Friendship, Citizenship, and Abandonment: Older Adults with Dementia without Family Caregivers (Affiliate Janelle Taylor presents in Rabinowitz Symposium in Medical Ethics, 4/13/18)
Posted: 3/5/2018 (Local Events)
A Benjamin Rabinowitz Symposium in Medical Ethics
Medical Ethics has often focused on the relationships between patients and healthcare workers. And yet much healthcare and social support comes from, or is expected from, family, friends and the community. Additionally, treatment decision-making does not fall to patients alone – e.g. guardians may make decisions about continuing or halting treatment. How should we understand the roles of these groups in providing care and support? Which communities or forms of support are most meaningful? What role should the state and citizens play in comparison to families and friends? Who should be included in medical decision-making? Who counts as ‘family’ and should ‘family’ really count?
This one-day interdisciplinary symposium poses and aims to answer questions of these kind, focusing particularly on patients or care-givers who are vulnerable, marginalized or oppressed.
9:45 – 10:15am: Welcome
10:15am – 12.15pm: Who Cares? Images and Realities of Family Caregiving
- ‘Decision-Making in Neonatal Intensive Care: Determinants of Parental Preferences’, Elliott Weiss (Seattle Children’s Hospital and Research Institute)
- ‘The Myth of the Omnipresent Informal Dementia Caregiver’, Elena Portacolone (University of California, San Francisco)
- ‘Friendship, Citizenship, and Abandonment: Older Adults with Dementia without Family Caregivers’, Janelle Taylor (University of Washington)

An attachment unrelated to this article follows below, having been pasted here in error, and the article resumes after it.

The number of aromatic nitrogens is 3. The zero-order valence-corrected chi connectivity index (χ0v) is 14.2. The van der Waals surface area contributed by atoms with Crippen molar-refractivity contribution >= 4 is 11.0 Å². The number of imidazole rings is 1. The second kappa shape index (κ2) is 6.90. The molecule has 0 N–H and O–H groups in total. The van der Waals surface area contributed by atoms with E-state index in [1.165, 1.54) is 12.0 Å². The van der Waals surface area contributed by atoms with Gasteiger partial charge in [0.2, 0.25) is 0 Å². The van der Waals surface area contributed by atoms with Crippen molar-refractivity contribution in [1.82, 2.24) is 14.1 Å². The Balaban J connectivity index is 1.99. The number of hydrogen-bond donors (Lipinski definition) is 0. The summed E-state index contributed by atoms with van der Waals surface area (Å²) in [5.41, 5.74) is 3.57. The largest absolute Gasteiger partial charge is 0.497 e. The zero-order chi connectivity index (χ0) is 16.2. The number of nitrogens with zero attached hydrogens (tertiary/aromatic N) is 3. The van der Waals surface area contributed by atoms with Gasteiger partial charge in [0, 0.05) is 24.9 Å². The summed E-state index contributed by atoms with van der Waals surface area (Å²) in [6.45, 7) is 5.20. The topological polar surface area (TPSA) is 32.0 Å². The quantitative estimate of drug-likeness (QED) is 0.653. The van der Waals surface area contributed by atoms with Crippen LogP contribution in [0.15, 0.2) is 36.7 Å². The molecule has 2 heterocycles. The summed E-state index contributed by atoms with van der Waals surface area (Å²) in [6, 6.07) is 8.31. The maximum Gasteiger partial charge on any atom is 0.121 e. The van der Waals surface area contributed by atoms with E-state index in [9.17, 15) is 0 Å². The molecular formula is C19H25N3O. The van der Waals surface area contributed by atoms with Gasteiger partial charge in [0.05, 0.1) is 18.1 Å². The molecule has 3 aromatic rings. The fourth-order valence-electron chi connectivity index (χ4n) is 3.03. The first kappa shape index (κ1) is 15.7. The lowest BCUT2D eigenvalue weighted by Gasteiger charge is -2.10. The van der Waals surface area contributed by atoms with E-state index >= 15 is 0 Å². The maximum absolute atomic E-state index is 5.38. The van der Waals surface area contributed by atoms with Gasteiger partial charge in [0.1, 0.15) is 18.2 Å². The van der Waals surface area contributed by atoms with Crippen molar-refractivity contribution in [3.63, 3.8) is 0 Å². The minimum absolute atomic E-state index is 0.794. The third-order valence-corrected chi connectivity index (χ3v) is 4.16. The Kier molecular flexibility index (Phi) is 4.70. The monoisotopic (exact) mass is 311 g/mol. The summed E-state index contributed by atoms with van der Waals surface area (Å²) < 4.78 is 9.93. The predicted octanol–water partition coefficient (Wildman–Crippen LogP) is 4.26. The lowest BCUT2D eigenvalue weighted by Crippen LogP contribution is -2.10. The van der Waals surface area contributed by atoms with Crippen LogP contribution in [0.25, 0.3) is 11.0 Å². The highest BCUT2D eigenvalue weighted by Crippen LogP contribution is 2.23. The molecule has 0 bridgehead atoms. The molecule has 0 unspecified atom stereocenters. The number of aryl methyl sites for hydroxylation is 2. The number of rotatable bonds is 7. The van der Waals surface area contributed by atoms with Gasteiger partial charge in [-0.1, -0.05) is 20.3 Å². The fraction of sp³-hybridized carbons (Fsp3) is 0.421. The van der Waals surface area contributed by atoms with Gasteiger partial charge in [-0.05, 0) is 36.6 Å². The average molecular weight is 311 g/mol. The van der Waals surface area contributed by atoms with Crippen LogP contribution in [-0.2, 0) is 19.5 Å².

1:15 – 3:15pm: Support and its Lack: Race, Gender, Diversities
- ‘Race-Related Stress and Hopelessness: Social Support a Protective Mechanism?’, Mary Odafe and Rheeda Walker (University of Houston)
- ‘Gendering Capacity: The Two-Sided Vulnerability of Survivors of Abuse’, Gina Campelia (University of Washington)
- ‘Meaningfulness within Voice-Hearing Communities’, Laura Guidry-Grimes (University of Arkansas for Medical Science)
3:30 – 5:00pm: Keynote Speech, Spring Philosophy Colloquium and Charles W. Bodemer Lecture: ‘Why Families Matter’, Hilde Lindemann (Professor Emerita, Michigan State University)
Organized by: Carina Fourie, Gina Campelia and Blake Hereth (University of Washington), in conjunction with THINK – The Health and Inequality Network
The generous sponsors of the Symposium are: the Benjamin Rabinowitz Endowment in Medical Ethics, the Program on Values in Society, the Charles W. Bodemer Fund at the Department of Bioethics and Humanities, and the Department of Philosophy, all at the University of Washington.
Time: 9:45 AM - 5:00 PM
Location: Waterfront Activities Center of the University of Washington, Great Room